Simon Grossobel, Partner
The Court of Arbitration for Sport (“CAS”) has recently published the decisions taken by its Ad Hoc Division set up for the Tokyo Olympics, three of which concern the doctrine of ‘field of play’ decisions. It is notoriously difficult to bring a successful challenge to a field of play decision and these cases serve as a good reminder to stakeholders that are assessing whether a potential appeal is meritorious.
The three decisions referred to are:
- CAS OG 20/10 NOC Belgium v. World Athletics & USOPC & NOC Dominican Republic CAS OG 20/11 NOCNSF v. World Athletics & USOPC & NOC Dominican Republic (the “Mixed Relay Case”)
- TAS OG 20/14 Mourad Aliev & Fédération Française de Boxe & Comité National Olympique et Sportif Français c. IOC Boxing Task Force & Frazer Clarke & British Olympic Association (the “Aliev Case”)
- CAS OG 20/15 Yuberjen Martínez & Colombian Olympic Committee & Colombian Boxing Federation v. IOC Boxing Task Force (the “Martínez Case”)
Brief Summary of the Facts
The Mixed Relay Case
In the Mixed Relay Case challenges were brought by the Belgian National Olympic Committee and the Netherlands Olympic Committee following the Mixed 4 x 400m Relay result.
On 30 July 2021, the USA and Dominican Republic finished first and second in the first heat of the Mixed 4 x 400m Relay, with Belgium finishing third. At the end of that race, the USA and Dominican Republic were disqualified from participating in the final. The USA was disqualified for exchanging the baton outside of the designated zone for baton exchange. The Dominican Republic was disqualified for switching lanes from the outside position to the inside lane.
The following day, a World Athletics Jury of Appeal overturned both disqualifications because the athletes had been placed in the incorrect positions by the match officials. The USA and Dominican Republic were therefore both permitted to race in the final, together with the teams with the best 8 valid performances in the heats. This resulted in Germany’s participation since it was within the top 8, so a total of 9 teams as opposed to the traditional 8 were permitted to race in the final. Poland, Dominican Republic and USA won gold, silver and bronze, with Netherlands and Belgium finishing fourth and fifth respectively.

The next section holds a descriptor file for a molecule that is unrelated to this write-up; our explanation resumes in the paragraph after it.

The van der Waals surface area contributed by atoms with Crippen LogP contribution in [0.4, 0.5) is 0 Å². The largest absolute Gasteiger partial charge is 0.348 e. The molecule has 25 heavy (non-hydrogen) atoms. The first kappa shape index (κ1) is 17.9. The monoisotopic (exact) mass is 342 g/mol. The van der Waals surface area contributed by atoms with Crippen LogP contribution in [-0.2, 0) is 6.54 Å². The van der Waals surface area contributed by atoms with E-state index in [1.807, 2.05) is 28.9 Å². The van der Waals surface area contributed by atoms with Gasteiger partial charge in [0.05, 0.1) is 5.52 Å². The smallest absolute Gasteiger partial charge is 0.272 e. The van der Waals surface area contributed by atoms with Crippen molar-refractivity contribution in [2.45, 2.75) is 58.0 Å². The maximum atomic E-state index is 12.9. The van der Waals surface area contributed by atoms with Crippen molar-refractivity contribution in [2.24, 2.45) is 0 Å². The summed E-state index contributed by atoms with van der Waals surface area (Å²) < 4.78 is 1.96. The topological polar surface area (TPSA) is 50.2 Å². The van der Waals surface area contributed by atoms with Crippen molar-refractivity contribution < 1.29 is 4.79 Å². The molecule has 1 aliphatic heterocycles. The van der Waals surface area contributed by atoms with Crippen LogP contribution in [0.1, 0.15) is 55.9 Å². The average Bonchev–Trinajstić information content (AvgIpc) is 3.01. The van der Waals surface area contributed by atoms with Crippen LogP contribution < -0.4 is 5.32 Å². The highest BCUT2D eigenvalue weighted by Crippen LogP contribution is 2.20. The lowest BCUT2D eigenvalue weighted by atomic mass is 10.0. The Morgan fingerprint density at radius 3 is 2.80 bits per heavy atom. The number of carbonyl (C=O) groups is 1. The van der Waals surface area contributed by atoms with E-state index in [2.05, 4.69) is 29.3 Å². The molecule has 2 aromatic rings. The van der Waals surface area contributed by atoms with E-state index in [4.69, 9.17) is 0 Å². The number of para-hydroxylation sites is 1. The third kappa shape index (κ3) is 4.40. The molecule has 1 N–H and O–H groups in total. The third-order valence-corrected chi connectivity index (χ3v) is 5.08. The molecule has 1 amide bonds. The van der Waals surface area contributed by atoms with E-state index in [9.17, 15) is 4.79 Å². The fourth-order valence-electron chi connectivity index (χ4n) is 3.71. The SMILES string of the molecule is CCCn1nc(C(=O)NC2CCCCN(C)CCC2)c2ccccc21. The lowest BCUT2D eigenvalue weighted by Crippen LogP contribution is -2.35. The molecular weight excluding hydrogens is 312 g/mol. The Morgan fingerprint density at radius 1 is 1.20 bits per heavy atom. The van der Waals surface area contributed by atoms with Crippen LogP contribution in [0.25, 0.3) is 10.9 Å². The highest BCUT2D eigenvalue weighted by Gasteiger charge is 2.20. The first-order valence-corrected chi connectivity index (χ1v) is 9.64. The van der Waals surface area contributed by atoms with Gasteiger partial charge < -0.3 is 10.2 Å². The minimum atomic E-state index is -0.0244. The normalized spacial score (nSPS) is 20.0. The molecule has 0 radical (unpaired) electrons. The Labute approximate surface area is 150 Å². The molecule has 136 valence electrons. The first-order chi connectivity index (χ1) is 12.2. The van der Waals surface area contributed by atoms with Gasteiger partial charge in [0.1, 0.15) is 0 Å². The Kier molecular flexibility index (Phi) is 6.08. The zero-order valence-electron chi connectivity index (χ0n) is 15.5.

The Aliev Case
The Aliev Case concerned the disqualification of Mourad Aliev, the French boxer, in his Super Heavyweight quarterfinal bout with the British Frazer Clarke. Aliev cut the browbone of Frazer 10 seconds from the end of the second round, after which the referee stopped the clock, warned the French boxer and then disqualified him. Frazer Clarke went on to win the bronze medal.
The Martínez Case
In the Martínez Case, Japan’s Ryomei Tanaka was judged to beat Colombia’s Yuberjen Martínez on a split decision in the Boxing Men’s Fly division. The fight was a close one (which is confirmed by the fact that the decision was split), but the Colombian Olympic Committee felt that the decision taken by the judges on the day was incorrect. Tanaka ended up leaving the arena in a wheelchair, something that the Japanese Olympic Committee put down to dehydration, whereas the Colombian boxer was able to walk out unaided.
The first respondent in both the Aliev Case and the Martínez Case was the Olympic Boxing Task Force (“BTF”) which replaced the International Boxing Association (“AIBA”) at the Olympic Games and is responsible for ensuring high standards of credibility and integrity in the refereeing and judging selection process.
The Ad Hoc Division: jurisdiction and admissibility
The Ad Hoc Division of the CAS is set up to resolve arbitrations brought under Rule 61 of the Olympic Charter, and this is where the CAS derives its jurisdiction to deal with field of play disputes that occur during any Olympic Games:
61(2). Any dispute arising on the occasion of, or in connection with, the Olympic Games shall be submitted exclusively to the Court of Arbitration for Sport, in accordance with the Code of Sports-Related Arbitration.
61(2) is drafted broadly, and so it follows that any dispute that arises out of a competition and an Olympic Games may ultimately be submitted to the CAS. It is important to remember that any appeal must follow the exhaustion of ‘internal’ or ‘local’ remedies before the CAS will accept jurisdiction (see CAS 2014/A/3775). Thus, where the relevant sports federation or competition organiser provides for an appeal process, this must be the first port of call. This can create an issue for stakeholders that are keen to bring a CAS appeal before a result is confirmed or before a further stage is taken in a competition, which could lead to an appeal prejudicing other competitors who progress to the next stage.